‘Basava Jayanti’ is observed every year to commemorate the birth of one of India’s greatest sons, philosopher, doyen of the Bhakti movement and Dharmic Guru Basavanna.
However, for those aware of Basavanna’s life and work, each of his vachanas are guiding light in everyday life. Notwithstanding the recent machinations of political forces to identify Lingayats as a separate religion, Basavanna is one of the foremost Hindu Gurus of India who, through his vachanas, provided philosophical insights into various aspects of life and work. His teachings are above the confines of castes, sects or religions.
Basavanna was one of the guiding lights of the Sharana Movement of 12th Century Karnataka. He was also the finance minister of King Bijjala of the Kalachuri dynasty, who ruled in Kalyana, Karnataka, between 1130-1167 CE. Basavanna and other Dharmic gurus (sharanas) of this movement propounded Bhakti towards god as the mainstay while striving for the dignity of labour, ending social evils that discriminate people, and extolling the virtues of communion with a personal God.
Basavanna was a true visionary and a realist. He did not deal with the Utopian binaries that many of his political usurpers attempt today. He had realized the prevalent social conditions, and instead of blaming one group or the other, he strove to unite people under the ‘Anubhava Mantapa’, literally meaning an experience centre. ‘Anubhava Mantapa’ was an academy of saints, Dharmic gurus, philosophers and common people of all castes and creeds and deliberated on issues of faith, society, god, etc. on the same platform. The deliberations did here created a vast treasure of Vachana literature.
Vachanas played a major role in the Sharana and Bhakti movements. The Vachana literature of Basavanna and other Sharanas is a treasure trove of teachings for anyone in every walk of life. Basavanna’s vachanas conveyed philosophical teachings in simple and lucid poetry in vernacular languages. One of his famous vachanas says,
“You shall not steal nor kill,
Nor speak a lie,
Be angry with no one,
Neither scorn another man;
And never glorify thyself and insult others
These are the means to inward purity
These are the means to outward purity!”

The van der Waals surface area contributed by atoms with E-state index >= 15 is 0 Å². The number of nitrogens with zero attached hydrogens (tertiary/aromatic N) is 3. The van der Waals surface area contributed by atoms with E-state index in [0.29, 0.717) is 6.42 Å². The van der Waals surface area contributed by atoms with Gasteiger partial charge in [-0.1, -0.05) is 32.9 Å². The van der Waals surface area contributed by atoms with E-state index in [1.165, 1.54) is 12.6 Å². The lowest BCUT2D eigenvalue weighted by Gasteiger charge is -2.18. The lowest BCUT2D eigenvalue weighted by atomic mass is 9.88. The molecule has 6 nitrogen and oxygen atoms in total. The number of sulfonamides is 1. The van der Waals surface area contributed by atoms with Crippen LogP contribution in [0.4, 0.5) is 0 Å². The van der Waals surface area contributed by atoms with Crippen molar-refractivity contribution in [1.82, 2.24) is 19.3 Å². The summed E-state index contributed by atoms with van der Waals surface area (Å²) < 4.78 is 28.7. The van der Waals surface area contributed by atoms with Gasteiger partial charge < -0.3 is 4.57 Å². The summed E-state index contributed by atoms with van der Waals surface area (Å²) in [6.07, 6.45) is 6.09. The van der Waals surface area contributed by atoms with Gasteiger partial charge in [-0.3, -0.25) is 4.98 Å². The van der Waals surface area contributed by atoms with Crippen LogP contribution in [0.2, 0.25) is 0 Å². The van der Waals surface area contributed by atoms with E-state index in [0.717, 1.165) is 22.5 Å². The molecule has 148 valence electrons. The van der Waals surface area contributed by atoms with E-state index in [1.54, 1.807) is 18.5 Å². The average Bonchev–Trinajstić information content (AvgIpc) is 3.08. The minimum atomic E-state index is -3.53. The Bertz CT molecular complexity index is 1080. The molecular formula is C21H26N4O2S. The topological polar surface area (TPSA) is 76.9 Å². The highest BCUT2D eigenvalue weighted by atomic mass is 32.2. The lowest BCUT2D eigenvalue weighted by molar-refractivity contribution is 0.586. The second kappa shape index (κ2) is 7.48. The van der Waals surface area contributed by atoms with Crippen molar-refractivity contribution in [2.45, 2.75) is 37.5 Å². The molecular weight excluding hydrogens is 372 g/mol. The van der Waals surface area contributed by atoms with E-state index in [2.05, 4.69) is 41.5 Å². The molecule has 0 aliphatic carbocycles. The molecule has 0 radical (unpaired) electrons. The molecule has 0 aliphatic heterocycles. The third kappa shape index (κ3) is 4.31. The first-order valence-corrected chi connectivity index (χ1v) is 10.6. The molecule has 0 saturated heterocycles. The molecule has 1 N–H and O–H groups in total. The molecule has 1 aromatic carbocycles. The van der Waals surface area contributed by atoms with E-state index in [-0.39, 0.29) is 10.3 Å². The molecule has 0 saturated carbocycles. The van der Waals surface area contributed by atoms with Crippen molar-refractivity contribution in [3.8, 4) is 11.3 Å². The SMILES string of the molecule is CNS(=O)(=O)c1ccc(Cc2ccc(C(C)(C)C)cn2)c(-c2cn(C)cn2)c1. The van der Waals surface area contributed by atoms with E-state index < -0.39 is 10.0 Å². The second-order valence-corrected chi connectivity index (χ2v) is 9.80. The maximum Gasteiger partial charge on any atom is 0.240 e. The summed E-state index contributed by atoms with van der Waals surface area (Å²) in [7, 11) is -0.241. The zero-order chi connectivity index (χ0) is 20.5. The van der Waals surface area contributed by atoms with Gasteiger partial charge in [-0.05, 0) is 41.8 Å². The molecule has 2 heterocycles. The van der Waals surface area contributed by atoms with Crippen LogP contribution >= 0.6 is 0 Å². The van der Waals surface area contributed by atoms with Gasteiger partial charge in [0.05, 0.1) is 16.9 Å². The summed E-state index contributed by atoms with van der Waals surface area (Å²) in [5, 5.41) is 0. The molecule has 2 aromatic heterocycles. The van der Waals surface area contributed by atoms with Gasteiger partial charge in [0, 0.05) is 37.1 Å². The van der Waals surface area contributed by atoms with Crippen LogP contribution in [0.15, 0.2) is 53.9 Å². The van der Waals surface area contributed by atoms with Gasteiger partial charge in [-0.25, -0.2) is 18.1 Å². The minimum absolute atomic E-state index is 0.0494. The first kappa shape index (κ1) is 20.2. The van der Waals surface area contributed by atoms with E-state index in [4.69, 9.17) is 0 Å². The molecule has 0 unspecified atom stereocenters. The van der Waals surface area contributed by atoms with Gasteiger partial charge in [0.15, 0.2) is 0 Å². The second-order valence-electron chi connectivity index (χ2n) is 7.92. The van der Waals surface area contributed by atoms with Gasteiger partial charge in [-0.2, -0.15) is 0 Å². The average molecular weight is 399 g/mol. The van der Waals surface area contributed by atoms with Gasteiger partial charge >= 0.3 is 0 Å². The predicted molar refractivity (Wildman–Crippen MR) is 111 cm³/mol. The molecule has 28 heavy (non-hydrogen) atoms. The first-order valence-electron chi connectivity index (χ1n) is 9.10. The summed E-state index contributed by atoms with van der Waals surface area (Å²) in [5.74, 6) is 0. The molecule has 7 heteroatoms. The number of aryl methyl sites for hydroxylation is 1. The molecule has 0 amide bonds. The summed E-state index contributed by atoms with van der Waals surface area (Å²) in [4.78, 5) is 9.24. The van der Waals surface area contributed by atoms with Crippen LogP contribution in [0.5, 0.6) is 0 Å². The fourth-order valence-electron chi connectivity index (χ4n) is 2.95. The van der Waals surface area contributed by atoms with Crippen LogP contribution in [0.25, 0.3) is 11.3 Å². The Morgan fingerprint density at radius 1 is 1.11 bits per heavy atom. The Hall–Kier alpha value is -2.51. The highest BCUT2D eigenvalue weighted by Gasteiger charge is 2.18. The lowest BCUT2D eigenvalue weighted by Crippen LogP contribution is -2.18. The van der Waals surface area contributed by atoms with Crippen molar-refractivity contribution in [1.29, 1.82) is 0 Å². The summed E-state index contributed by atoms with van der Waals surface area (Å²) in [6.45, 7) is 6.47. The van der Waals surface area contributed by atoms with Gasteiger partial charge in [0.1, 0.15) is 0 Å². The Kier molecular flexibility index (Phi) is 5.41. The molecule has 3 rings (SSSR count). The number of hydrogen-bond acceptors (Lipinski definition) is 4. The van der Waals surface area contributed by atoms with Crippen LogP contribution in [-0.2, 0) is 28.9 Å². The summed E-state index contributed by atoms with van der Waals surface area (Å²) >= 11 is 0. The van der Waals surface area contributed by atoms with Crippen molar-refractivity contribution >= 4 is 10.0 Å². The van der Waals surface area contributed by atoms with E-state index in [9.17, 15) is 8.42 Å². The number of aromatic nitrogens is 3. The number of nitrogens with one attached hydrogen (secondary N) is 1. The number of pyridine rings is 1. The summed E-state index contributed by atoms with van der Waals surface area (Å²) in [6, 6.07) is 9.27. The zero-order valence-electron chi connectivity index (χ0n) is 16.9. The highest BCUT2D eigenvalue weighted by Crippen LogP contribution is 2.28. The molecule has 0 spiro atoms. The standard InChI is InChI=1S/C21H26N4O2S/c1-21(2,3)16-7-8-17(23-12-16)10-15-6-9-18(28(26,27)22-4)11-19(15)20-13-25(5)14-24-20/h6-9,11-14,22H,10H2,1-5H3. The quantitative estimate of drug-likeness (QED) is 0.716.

The importance of probity in one’s life and its relation to self-realization is the core message of this vachana. Such vachanas have struck a chord with people for centuries and continue to do so even today. His vachanas not only provided rational and esoteric meaning towards life but, given its universal nature, also united people. In a prominent Vachana most relevant today, Basavanna writes,
“Don’t make (me) think, Whose is this man? Whose is this man? Whose is this man? Make (me) think, This is our man, This is our man, This is our man. Oh the Deity of kudala samgama, make (me) think that I am a son of your house.”
Conveying the message of oneness of all. It is sad that Basavanna, who united people from every background, is being used today for political purposes to divide people.
Today when the country seems to be in the grip of various forces that aim to divide the society, it is only pertinent that we recall the teachings of Basavanna. His prominent Vachanas listed below should be enough to drive home the point.
1. Every human being is equal, irrespective of caste and class.
2. All forms of manual labour are equally important.
3. It isn’t birth but behaviour that determines a true saint.
4. The path of direct, personal devotion (bhakti) leads to a liberated, righteous life
5. The devotional worship, through personalized direct worship of Shiva, will ensure an almighty presence to everyone at all times.
6. What is static? For instance, a temple will fall. What is moving or seeking, for example, the work will stay forever.
On this auspicious occasion of ‘Basava Jayanti’, let us all raise the ‘Basavanna’ in us.